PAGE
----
NAPLES, Fla – For many regions on the West Coast, this time of year anywhere north on a line from Denver to San Francisco you just sit and simmer. Our golf clubs are hung in the garage with care in the hope that summer will soon be there.
Rain, mud, snow, cold or just simply closed courses prevent us from completing our swings. Maybe there are some sheltered driving ranges to keep us sharp. Maybe on a rare dry day we can get a round in but, face it, it’s an exercise in muck.
Like clubhouse fever, there’s a point where you have to break out, where you have to bring back summer. There are places in the Southwest – or Hawaii – we could go and have gone but we decided to really branch out and test another region, Southwest Florida.
Golferswest.com writer Jim Street and I took off for Naples/Marco Island, Fla., last week for a few rounds in the sun. It’s different here.
Here are some things everyone needs to know about Florida golf:
- The grass, mostly Bermuda, can make you chunk. This kind of grass clings to the club a bit more than the western grasses. It’s like wire or crabgrass, especially in the rough, and it takes time to adjust. You have to swing hard and through it, otherwise the hosel can twist slightly and take you off target.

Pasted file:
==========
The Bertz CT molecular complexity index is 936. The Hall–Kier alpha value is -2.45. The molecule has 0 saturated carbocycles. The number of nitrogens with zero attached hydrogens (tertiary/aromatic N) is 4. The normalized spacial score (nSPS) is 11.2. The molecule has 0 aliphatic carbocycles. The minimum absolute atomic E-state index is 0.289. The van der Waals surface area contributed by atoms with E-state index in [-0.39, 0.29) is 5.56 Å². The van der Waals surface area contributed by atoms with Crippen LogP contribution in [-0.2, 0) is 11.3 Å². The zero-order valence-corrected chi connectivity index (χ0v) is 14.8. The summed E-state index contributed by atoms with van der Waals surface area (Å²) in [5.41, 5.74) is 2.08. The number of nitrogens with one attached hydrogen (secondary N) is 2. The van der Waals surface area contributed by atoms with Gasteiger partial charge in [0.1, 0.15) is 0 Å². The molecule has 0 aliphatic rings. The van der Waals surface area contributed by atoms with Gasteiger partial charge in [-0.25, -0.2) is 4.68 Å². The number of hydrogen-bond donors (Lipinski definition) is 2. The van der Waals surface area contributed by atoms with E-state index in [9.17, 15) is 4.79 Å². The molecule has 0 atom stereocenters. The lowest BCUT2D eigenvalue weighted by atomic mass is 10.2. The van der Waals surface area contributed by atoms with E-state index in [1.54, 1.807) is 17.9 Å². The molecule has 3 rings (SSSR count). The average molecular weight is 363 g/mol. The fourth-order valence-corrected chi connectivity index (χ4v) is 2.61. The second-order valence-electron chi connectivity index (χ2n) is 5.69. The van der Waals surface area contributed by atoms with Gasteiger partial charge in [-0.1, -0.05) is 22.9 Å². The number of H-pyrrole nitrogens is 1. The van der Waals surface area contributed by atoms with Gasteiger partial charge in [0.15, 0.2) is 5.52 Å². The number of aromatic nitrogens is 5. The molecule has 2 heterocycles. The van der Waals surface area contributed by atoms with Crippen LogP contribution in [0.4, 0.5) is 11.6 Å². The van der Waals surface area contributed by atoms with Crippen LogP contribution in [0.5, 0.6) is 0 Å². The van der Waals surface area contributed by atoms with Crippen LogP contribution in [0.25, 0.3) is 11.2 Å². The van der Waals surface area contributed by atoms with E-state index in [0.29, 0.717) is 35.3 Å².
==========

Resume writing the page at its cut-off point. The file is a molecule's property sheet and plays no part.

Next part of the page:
- Flat. As far as the eye can see. The tallest thing in Florida is probably the top of Chris Bosh’s head so there isn’t the landscape variety and terrain changes you have in the West. It can make for boring courses so the designers have had to mix in a lot of water and sand hazards as well as doglegs around ponds and palm trees.
- Beware the gator. Where there is water, there is an abundance of alligators, especially in Southwest Florida near the Everglades. It’s extremely rare for a gator to attack a golfer but they get into your head, especially when you address a ball with your back to water. That’s when you’re too quick for a purpose.
- You are punished for straying. Besides the gators – and the occasional boa or python – when your shot heads into the woods it’s just about gone. Unlike some pine forests in the west where you have a chance to hit out, the thick mangroves that border most fairways do not give back Titleists.